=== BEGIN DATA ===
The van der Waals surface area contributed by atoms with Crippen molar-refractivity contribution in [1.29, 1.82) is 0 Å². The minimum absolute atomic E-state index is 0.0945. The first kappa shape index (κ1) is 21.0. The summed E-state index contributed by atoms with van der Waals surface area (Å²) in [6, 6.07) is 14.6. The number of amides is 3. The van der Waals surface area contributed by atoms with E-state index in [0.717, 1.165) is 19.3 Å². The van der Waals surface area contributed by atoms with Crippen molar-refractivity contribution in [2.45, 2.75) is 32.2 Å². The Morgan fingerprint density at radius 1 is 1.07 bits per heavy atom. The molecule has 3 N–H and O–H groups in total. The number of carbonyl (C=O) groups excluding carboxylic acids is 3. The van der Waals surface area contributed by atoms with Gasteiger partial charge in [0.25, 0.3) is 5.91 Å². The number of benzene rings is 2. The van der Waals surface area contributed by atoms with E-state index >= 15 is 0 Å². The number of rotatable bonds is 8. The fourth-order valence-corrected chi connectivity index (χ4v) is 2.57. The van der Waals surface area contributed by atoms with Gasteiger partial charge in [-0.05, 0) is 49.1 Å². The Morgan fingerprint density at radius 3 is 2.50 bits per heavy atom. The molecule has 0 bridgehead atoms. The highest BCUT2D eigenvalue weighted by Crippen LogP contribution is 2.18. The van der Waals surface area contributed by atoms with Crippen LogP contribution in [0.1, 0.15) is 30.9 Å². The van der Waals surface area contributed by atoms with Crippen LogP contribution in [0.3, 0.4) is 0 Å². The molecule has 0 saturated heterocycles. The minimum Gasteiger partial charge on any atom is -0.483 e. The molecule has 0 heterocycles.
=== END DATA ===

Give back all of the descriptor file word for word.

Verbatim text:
The van der Waals surface area contributed by atoms with Crippen molar-refractivity contribution in [1.29, 1.82) is 0 Å². The minimum absolute atomic E-state index is 0.0945. The first kappa shape index (κ1) is 21.0. The summed E-state index contributed by atoms with van der Waals surface area (Å²) in [6, 6.07) is 14.6. The number of amides is 3. The van der Waals surface area contributed by atoms with E-state index in [0.717, 1.165) is 19.3 Å². The van der Waals surface area contributed by atoms with Crippen molar-refractivity contribution in [2.45, 2.75) is 32.2 Å². The Morgan fingerprint density at radius 1 is 1.07 bits per heavy atom. The molecule has 3 N–H and O–H groups in total. The number of carbonyl (C=O) groups excluding carboxylic acids is 3. The van der Waals surface area contributed by atoms with Gasteiger partial charge in [0.25, 0.3) is 5.91 Å². The number of benzene rings is 2. The van der Waals surface area contributed by atoms with E-state index >= 15 is 0 Å². The number of rotatable bonds is 8. The fourth-order valence-corrected chi connectivity index (χ4v) is 2.57. The van der Waals surface area contributed by atoms with Gasteiger partial charge in [-0.05, 0) is 49.1 Å². The Morgan fingerprint density at radius 3 is 2.50 bits per heavy atom. The molecule has 0 bridgehead atoms. The highest BCUT2D eigenvalue weighted by Crippen LogP contribution is 2.18. The van der Waals surface area contributed by atoms with Crippen LogP contribution in [0.1, 0.15) is 30.9 Å². The van der Waals surface area contributed by atoms with Crippen LogP contribution in [0.3, 0.4) is 0 Å². The molecule has 0 saturated heterocycles. The minimum Gasteiger partial charge on any atom is -0.483 e. The molecule has 0 heterocycles.